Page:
Cowboy Bar and Grill updates staples of the Wild West
After an energizing hike through Henry Cowell State Park, I like to refuel at Felton’s Cowboy Bar and Grill, situated just one half mile north of the park’s Highway 9 entrance. The servings are generous, the cocktails playfully named, and the soups housemade.
Specialty cocktails ($7 to $10) include margaritas and variations of the Long Island Iced Tea. I found the peach-colored Bolo Tai ($8) refreshing in an icy pint glass with hints of pineapple and Odwalla orange juices mixed with four varieties of rum.
Sixties’ soft rock music from such groups as the Monkees and Freddie and the Dreamers played softly as we awaited lunch. A couple of hefty copper-covered tables on a well-worn, wide plank wooden floor were surrounded by smaller tables, each covered with vinyl cloths bearing a black-and-white Holstein hide-like pattern. The window to the kitchen is draped with white canvas reminiscent of a Conestoga chuck wagon.
A number of customers craving their favorites didn’t need menus. The Quesadilla appetizer ($14) with prawns and mushrooms seemed popular, as did the huge burgers ($6 to $10 and only during lunch) which were delivered with squeeze bottles of mustard, mayonnaise, and ketchup. A unique selection of hot sauces is also available.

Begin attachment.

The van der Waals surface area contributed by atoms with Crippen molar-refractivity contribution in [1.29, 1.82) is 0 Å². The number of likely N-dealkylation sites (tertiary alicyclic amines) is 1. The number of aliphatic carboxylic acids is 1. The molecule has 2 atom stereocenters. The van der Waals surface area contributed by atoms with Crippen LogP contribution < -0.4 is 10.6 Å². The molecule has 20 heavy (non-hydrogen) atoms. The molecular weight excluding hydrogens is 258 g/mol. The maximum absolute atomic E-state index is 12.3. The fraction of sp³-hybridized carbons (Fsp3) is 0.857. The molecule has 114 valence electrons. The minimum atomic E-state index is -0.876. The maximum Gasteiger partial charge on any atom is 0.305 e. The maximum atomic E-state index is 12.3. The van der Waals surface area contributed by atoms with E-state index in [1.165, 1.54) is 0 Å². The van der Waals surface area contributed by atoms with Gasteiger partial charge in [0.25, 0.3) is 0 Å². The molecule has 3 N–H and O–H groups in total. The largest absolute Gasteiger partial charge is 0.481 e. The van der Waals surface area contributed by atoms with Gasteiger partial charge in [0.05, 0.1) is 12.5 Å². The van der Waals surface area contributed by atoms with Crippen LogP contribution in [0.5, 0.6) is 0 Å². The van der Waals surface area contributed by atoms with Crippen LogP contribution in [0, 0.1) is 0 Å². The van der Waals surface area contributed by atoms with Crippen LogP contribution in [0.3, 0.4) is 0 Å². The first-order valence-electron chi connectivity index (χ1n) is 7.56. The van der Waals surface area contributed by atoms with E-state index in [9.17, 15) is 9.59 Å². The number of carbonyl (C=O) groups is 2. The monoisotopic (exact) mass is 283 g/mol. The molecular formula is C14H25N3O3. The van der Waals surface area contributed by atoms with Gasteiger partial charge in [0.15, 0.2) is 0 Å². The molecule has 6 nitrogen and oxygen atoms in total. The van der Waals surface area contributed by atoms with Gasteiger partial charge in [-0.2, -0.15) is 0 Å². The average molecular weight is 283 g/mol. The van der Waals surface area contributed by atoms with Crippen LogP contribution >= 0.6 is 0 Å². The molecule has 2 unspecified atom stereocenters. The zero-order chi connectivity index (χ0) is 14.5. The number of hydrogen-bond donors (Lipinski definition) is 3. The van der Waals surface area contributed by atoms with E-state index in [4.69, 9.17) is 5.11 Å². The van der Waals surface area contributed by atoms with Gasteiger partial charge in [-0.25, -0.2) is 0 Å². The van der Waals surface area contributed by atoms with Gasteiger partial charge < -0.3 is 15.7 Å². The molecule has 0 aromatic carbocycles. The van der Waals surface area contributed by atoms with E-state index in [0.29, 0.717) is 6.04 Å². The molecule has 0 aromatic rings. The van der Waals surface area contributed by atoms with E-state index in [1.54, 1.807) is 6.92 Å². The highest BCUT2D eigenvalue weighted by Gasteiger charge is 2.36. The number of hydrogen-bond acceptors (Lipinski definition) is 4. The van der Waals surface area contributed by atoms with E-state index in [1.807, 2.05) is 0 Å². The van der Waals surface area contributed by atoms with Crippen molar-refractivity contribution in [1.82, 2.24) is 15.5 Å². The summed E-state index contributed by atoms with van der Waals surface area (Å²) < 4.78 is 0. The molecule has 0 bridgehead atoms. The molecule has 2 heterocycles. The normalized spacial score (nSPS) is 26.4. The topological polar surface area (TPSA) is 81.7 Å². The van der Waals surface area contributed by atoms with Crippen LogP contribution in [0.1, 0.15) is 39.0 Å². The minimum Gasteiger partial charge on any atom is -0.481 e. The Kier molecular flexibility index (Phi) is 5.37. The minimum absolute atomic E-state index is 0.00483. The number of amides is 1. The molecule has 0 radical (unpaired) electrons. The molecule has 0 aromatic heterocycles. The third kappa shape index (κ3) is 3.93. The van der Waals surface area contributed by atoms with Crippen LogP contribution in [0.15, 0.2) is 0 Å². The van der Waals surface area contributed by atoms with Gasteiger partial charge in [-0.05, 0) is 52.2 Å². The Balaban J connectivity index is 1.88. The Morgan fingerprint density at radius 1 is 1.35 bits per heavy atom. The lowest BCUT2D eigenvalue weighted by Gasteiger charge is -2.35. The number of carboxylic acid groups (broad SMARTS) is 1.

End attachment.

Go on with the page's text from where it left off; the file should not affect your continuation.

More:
For starters, the James Gang ($10) included three of the Cowboy’s famous yam cakes. These glutinous, antioxidant-packed patties were topped with smoky chunks of grilled chicken breast and melted Jack cheese, and steeped in a sea of sweet and spicy jalapeño glaze which was playfully dotted with red and green peppers.
Salads ($3.50 to $17) include the Baja ($14) with prawns, tortilla strips and almonds and the Washtenau ($13) topped with seasoned tilapia fillet and coconut-chili dressing. I enjoyed the large Pork Salad Annie ($14) with its nice hunk of honey-butter-slathered cornbread; crumbly and moist with bits of red peppers and corn kernels. A platter of mixed greens was topped with a colorful assortment of vegetables and a bit of bean salad, then piled high with the same pulled pork—also available in a sandwich. The tender strands of meat, bathed in a sweet and mildly piquant barbecue sauce, were topped with Gorgonzola cheese and toasted pecans. I hardly touched the zesty Pasilla ranch-style dressing which came on the side; the meat was so deliciously juicy. The salad was so large, the leftovers became a very nice eggbeaters scramble for two.
As with the burgers, sandwiches ($9-$12) are served with fries, slaw or soup. The soup of the day was tortilla. Thick chips and vegetables were submerged in a luscious chili-flavored broth and topped with finely sliced green onions.
The Ollie’s sandwich ($10) was served in a large sesame-seeded bun. Smoky, grilled chicken breast was joined by chewy bacon and a fat slice of tomato and drizzled with the jalapeño glaze.
For dinner, entrées are added with cole slaw or soup, and mashed potatoes, vegetables, and of course, cornbread. Buffalo patties, chicken breast, pulled pork, and a peppered beef filet in Gorgonzola cream sauce all make me feel right at home.
Cowboy Bar and Grill, 6155 Highway 9, Felton, 335-2330. Full bar. Serving lunch and dinner from 11 a.m. until 9 p.m. Mondays and Wednesdays through Saturdays, and from 9 a.m. until 9 p.m. on Sundays. Closed Tuesdays. Visit FeltonCowboy.com